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x PREFACE levels have sought to bolster the skills and knowledge of the workforce, to tie their educational attainment to higher pay, and to reduce teacher turnover. Yet, the problems identified more than 30 years ago—inad- equate training and education, low wages, and high turnover—are still vexing today (Herzenberg et al., 2005; Kagan et al., 2008; Whitebook, 2003; Whitebook et al., 2001). To tackle these issues, policy makers need a complete picture of teachers and caregivers—their professional prepa - ration, working conditions, compensation, training, and qualifications. Knowing how many teachers and caregivers are in the workforce and how economic forces affect it is the starting point for making decisions about the most cost-effective ways to build the profession of early child - hood care and education (ECCE) in ways that ultimately benefit children and families. Although such information appears to be straightforward, in practice painting a comprehensive picture of the ECCE workforce is quite complex. Detailed data are available for segments of the workforce such as state prekindergarten programs and Head Start, but are much sparser for family, home-based, and relative child care. The lack of consensus on a definition of the ECCE workforce poses a fundamental challenge. The Committee on Early Childhood Care and Education Workforce was asked to plan a workshop sponsored by the Board on Children, Youth, and Families of the IOM and NRC, with support from the Administra- tion for Children and Families (ACF) in the U.S. Department of Health and Human Services to address this challenge. This effort was encour- aged by the leadership of Joan Lombardi, deputy assistant secretary and interdepartmental liaison for early childhood development at ACF, who sought to bring needed attention to the ECCE workforce. Our committee’s primary charge was to plan a workshop that would provide an adequate description of the workforce and to outline the parameters that define the population. Thus, we organized the workshop around three key areas: (1) defining and describing the ECCE workforce; (2) exploring characteristics of the ECCE workforce that impact children; and (3) describing the context that shapes the workforce and how to build the profession of early child- hood care and education. This report summarizes the presentations and discussions from the workshop. As a workshop report, this report does not reflect the conclusions or judgments of the committee, but rather describes the research and perspectives that were presented. The report also includes two commissioned papers. The first presents a description of the ECCE workforce based on a review of federal data sources and 50 research studies. This paper also includes detailed descriptions of all of the reviewed studies. The second paper offers a detailed description of relevant federal data sources, the elements they include, their struc-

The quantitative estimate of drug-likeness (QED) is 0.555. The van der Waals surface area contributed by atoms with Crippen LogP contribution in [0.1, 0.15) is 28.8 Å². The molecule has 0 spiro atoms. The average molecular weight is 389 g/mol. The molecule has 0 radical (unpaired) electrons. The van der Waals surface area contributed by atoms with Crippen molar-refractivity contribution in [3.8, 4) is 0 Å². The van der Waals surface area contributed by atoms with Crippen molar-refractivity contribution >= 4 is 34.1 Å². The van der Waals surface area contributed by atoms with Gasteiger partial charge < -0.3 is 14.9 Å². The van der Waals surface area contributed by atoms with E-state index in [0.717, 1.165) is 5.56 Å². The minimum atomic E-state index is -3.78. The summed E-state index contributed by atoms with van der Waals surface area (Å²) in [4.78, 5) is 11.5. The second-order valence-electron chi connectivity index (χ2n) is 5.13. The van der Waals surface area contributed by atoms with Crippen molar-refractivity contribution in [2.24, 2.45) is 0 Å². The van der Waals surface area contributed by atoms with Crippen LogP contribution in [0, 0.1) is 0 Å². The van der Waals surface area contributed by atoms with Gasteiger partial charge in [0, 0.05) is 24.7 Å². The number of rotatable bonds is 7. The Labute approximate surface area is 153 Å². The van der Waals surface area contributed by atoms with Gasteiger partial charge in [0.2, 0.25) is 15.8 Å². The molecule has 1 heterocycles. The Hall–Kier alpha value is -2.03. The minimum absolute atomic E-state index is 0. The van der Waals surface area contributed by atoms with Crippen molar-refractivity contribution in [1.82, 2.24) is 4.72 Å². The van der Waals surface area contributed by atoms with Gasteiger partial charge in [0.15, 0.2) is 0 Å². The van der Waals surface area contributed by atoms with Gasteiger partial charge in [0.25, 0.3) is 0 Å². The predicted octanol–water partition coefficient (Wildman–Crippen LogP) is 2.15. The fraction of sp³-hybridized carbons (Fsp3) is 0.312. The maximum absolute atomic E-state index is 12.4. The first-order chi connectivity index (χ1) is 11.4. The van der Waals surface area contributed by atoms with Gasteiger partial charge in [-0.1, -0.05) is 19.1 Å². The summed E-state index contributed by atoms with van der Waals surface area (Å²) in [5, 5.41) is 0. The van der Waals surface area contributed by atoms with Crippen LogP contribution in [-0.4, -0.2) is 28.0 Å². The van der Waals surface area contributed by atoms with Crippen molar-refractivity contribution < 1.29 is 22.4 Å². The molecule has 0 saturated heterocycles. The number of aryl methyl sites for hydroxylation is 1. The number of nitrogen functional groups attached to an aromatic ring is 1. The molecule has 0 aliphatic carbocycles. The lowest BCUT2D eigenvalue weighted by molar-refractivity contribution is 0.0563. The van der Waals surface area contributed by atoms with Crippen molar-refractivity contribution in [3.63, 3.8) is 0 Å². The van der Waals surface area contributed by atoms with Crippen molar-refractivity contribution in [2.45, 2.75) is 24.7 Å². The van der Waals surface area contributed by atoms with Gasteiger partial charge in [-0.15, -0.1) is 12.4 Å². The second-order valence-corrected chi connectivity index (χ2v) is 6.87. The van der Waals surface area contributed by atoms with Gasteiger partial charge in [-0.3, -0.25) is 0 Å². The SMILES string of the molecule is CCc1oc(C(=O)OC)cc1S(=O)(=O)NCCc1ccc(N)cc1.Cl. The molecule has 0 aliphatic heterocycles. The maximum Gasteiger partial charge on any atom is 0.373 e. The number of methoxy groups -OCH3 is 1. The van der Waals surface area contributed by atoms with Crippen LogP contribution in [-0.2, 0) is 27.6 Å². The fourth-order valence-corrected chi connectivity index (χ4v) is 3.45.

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xi PREFACE ture, and their benefits and drawbacks for obtaining data on the ECCE workforce. The committee would like to thank the study director for this project, Holly Rhodes, for overseeing the project from its inception; Alexandra Beatty for providing an initial draft of the report from which the report was developed; and Reine Homawoo for excellent logistical and project support. We also gratefully acknowledge the contributions of report editor, Laura Penny and report review officer, Elisabeth Reese. Finally, the committee extends sincere thanks to Joan Lombardi and T’Pring Westbrook, and their colleagues at the Administration for Children and Families for their support. Aletha C. Huston, Chair Committee on Early Childhood Care and Education Workforce: A Workshop
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Contents 1 Introduction 1 2 Defining and Describing the Workforce 5 Defining the Workforce—A Fresh Look, 6 The Federal Statistical System, 10 Describing the Workforce, 14 Improving Data Collection, 17 Summary, 25 3 Economic Perspectives on the Early Childhood Care and Education Workforce 27 The Early Childhood Labor Market, 27 Costs and Benefits of Investing in Early Childhood Education, 33 4 How the Workforce Affects Children 39 Effects of the Workforce on Child Development, 39 Discussion, 48 Focus on Working Conditions, 53 Discussion, 59 5 Building the Workforce and the Profession 61 Learning from the Health Care Experience, 62 Career Pathways for Workers, 65 Education and Training, 68 xiii
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xiv CONTENTS Panel Discussion on Education and Training, 74 Recognition of the Workforce, 75 Panel Discussion on Recognition of the Workforce , 77 Early Childhood Care and Education as a Profession, 79 6 Workshop Themes 81 Defining and Describing the Workforce, 81 The Marketplace for Early Childhood Care and Education Workers, 83 Effects on Children, 84 Building the Workforce, 86 Filling the Gaps, 87 Final Thoughts, 88 References 91 Appendixes A Workshop Agenda and Participant List 99 B Commissioned Papers 107